The California Legislature passed a closely watched bill on September 11, 2019 that, if signed into law, will make it harder for California businesses to classify workers as independent contractors. Assembly Bill (AB) 5, which codifies and expands the California Supreme Court's 2018 holding in Dynamex Operations West v. Superior Court of Los Angeles, 4 Cal. 5th 903 (2018) (Dynamex) and applies the "ABC" test to most independent contractor questions, is heading to California Governor Gavin Newsom, who is expected to sign.

AB 5 overview

If signed into law, AB 5 will represent a tectonic shift in how businesses classify workers as independent contractors. For years, California businesses have relied on the multi-factor test set forth in S.G. Borello & Sons, Inc. v. Department of Industrial Relations, 48 Cal. 3d 341 (1989) (Borello) to classify workers as independent contractors. Under the Borello test, the most significant factor is whether the person to whom the service is rendered (i.e., the business) has control or the right to control the worker both as to the work done and the manner and means in which it is performed. Additional factors include whether the person performing the services is engaged in an occupation or business distinct from the hiring company, and whether the work performed is part of the regular business of the hiring company.

In 2018, the California Supreme Court held in Dynamex that the more rigorous "ABC" test should apply to independent contractor questions arising under the California Industrial Wage Commission Wage Orders. AB 5 takes Dynamex a step further by codifying the rule for Wage Orders and retroactively applying the "ABC" test to claims arising under the California Labor Code and Unemployment Insurance Code as well.

The ABC test presumes a worker is an employee unless the hiring entity can establish the following three elements:  

  1. The person is free from the control and direction of the hiring entity in connection with the performance of the work, both under the contract for the performance of the work and in fact;
  2. The person performs work that is "outside the usual course of the hiring entity's business"; and
  3. The person is customarily engaged in an independently established trade, occupation, or business of the same nature as that involved in the work performed.

The "B" prong will present a significant hurdle for many California companies as many independent contractors perform services that are, at least in part, within the "usual course" of the hiring entity. How that phrase will be interpreted by California courts and regulators after AB 5 is signed into law remains to be seen.

Are there exemptions?

AB 5 exempts from the ABC test (and instead clarifies the Borello multi-factor test applies) the following categories of workers: licensed insurance companies, physicians, surgeons, dentists, podiatrists, psychologists, veterinarians, lawyers, architects, engineers, private investigators, accountants, securities broker-dealers and investment advisers, those providing "professional services" pursuant to a written contract (marketing, HR, travel agent, graphic design, writer, esthetician, barber), licensed real estate agents, licensed repossession agents, certain "bona fide business-to-business" contracts, construction subcontractors, and referral agencies.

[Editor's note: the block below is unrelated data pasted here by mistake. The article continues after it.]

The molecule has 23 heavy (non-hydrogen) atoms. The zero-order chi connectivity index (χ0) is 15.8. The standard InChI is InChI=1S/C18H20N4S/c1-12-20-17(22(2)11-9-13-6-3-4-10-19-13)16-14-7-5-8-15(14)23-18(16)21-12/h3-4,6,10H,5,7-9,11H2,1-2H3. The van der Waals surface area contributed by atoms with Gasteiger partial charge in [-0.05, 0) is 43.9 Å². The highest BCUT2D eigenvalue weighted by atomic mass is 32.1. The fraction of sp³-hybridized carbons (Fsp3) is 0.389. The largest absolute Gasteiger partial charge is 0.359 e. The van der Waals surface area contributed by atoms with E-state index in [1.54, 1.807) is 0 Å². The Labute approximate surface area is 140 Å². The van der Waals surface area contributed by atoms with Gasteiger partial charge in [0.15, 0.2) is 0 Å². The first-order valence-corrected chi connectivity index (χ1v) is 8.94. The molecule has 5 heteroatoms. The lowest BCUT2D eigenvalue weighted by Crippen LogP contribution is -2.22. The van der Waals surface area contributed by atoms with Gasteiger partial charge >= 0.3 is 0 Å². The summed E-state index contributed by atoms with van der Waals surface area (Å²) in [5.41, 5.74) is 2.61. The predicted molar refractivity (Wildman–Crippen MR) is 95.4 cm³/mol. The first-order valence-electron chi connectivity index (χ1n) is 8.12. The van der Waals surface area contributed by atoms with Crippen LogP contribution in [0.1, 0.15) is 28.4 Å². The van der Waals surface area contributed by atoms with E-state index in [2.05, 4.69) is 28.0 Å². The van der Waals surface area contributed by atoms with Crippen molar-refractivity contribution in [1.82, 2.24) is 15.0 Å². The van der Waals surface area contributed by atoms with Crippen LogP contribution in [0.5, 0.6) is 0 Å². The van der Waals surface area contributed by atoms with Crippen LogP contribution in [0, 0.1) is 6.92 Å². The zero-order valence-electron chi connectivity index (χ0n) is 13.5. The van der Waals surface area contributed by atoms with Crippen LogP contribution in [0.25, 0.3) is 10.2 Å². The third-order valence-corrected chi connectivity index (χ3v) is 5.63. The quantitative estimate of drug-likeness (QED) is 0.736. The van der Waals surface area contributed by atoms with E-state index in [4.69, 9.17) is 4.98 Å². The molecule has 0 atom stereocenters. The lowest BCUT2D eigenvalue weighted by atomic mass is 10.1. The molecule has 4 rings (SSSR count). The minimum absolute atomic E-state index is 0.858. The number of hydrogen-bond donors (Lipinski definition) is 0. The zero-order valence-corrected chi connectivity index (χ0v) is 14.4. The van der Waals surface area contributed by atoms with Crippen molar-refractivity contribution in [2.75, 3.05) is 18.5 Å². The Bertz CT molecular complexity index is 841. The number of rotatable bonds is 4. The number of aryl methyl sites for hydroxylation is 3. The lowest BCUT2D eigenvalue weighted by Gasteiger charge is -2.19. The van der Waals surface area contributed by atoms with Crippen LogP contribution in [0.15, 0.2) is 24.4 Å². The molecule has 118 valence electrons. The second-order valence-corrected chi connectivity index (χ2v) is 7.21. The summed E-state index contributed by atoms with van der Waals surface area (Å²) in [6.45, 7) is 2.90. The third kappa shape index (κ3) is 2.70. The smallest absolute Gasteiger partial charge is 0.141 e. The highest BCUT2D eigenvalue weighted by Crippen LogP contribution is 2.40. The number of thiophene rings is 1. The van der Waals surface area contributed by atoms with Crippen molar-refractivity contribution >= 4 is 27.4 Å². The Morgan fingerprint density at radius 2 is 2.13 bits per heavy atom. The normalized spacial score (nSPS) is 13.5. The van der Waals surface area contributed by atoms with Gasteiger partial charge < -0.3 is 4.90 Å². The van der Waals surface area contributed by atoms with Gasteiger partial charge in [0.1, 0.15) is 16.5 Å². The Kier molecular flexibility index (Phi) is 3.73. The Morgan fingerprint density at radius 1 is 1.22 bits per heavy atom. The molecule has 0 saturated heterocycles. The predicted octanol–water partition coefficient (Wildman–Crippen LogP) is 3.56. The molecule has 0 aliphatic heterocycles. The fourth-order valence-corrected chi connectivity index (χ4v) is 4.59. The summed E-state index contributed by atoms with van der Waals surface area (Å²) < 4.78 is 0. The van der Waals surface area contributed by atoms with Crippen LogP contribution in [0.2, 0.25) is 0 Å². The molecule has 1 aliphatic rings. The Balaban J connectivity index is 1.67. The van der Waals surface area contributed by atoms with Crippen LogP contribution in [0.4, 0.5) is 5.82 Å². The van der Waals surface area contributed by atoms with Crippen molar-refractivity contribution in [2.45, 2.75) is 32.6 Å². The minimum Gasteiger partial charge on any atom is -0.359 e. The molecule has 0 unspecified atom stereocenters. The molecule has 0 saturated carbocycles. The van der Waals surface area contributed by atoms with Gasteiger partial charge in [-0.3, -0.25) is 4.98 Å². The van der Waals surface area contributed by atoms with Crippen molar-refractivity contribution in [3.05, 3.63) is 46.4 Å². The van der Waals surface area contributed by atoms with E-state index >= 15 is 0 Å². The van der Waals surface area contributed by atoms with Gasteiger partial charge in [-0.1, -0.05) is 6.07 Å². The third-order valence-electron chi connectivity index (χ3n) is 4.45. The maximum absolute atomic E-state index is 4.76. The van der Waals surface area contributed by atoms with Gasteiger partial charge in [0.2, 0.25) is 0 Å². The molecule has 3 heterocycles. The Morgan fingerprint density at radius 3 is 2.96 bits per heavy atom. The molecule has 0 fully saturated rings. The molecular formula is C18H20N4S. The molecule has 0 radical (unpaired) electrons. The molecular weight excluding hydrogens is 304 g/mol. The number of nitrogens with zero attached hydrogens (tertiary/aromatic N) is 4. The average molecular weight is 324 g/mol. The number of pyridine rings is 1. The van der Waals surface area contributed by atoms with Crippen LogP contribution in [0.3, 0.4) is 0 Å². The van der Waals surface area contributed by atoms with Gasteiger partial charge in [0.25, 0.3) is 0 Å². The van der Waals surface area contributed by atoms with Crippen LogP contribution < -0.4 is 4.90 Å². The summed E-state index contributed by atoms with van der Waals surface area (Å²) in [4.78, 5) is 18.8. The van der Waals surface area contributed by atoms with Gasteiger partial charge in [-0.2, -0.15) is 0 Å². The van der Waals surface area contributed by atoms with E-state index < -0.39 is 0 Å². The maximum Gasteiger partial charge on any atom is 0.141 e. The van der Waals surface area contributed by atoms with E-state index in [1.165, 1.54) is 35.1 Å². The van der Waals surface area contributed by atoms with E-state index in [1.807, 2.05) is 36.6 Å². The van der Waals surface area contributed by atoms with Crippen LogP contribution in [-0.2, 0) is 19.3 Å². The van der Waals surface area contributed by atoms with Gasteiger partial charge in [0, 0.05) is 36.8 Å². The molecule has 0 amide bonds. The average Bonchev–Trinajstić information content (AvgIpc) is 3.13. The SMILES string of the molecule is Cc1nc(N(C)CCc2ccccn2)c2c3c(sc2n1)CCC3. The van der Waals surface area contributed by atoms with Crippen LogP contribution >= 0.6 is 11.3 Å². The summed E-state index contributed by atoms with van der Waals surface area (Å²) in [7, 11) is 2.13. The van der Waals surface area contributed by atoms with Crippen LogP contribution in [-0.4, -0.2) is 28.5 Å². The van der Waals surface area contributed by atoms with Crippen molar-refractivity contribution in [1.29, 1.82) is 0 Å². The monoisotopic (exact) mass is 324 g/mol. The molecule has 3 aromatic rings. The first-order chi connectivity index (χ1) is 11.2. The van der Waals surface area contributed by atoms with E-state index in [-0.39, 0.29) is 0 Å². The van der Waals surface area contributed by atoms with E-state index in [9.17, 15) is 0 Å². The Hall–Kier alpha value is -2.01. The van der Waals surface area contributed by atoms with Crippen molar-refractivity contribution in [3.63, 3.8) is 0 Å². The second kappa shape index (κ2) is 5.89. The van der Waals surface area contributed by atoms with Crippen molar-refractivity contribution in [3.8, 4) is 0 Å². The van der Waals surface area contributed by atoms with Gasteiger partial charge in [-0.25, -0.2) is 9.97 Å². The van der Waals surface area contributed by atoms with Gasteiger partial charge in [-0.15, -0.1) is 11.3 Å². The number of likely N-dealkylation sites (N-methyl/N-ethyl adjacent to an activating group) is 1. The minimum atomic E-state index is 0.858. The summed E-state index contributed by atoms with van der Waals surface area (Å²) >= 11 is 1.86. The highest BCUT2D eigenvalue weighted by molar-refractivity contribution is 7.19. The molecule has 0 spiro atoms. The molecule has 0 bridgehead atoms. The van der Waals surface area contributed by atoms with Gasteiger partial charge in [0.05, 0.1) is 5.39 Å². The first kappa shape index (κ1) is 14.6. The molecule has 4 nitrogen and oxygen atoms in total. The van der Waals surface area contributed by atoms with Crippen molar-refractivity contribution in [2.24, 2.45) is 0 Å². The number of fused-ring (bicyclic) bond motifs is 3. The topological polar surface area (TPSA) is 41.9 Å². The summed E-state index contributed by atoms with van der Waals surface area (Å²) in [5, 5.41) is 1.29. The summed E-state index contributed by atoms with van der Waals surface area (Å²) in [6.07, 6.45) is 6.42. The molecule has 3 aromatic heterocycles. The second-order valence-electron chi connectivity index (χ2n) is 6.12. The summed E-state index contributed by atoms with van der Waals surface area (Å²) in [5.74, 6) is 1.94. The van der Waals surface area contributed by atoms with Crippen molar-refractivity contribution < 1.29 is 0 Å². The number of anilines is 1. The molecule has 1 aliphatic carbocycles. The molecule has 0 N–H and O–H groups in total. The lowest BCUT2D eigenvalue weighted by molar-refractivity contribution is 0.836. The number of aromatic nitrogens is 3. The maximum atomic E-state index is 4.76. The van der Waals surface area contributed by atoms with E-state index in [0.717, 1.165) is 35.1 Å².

Takeaways for employers

  • The stakes could not be higher. If signed into law, AB 5 will take effect January 1, 2020. On its face, it applies retroactively. Thus, although there may be legal challenges as to the legality of such retroactivity, California employers should examine their potential exposure starting now. Misclassified workers will be given the ability to sue for misclassification and seek the recovery of unpaid wages (e.g., overtime), meal and rest period premiums, unpaid business expenses, and significant penalties (e.g., waiting time, wage statement, and potential penalties under the California Private Attorney General Act (PAGA)). In addition to those remedies, AB 5 also gives the California Attorney General and certain City Attorneys the authority to seek injunctive relief against offending employers to prevent the continued misclassification of employees.
  • Act now. California employers should undertake an immediate risk assessment of their current workforce to determine how many contractors the company uses, how much it would cost to reclassify workers, and how much risk the company can tolerate in the event of a misclassification claim. California employers should also look critically at their existing independent contractor arrangements, determine whether any exemptions may apply, and decide whether to restructure those relationships as soon as possible.

The Dentons Employment and Labor team is well situated to help companies of all sizes audit their workforce, revise existing relationships to align with AB 5, and think through creative strategies that can both ensure compliance and increase market share. To learn more about AB 5, please reach out to one of the key contacts listed.

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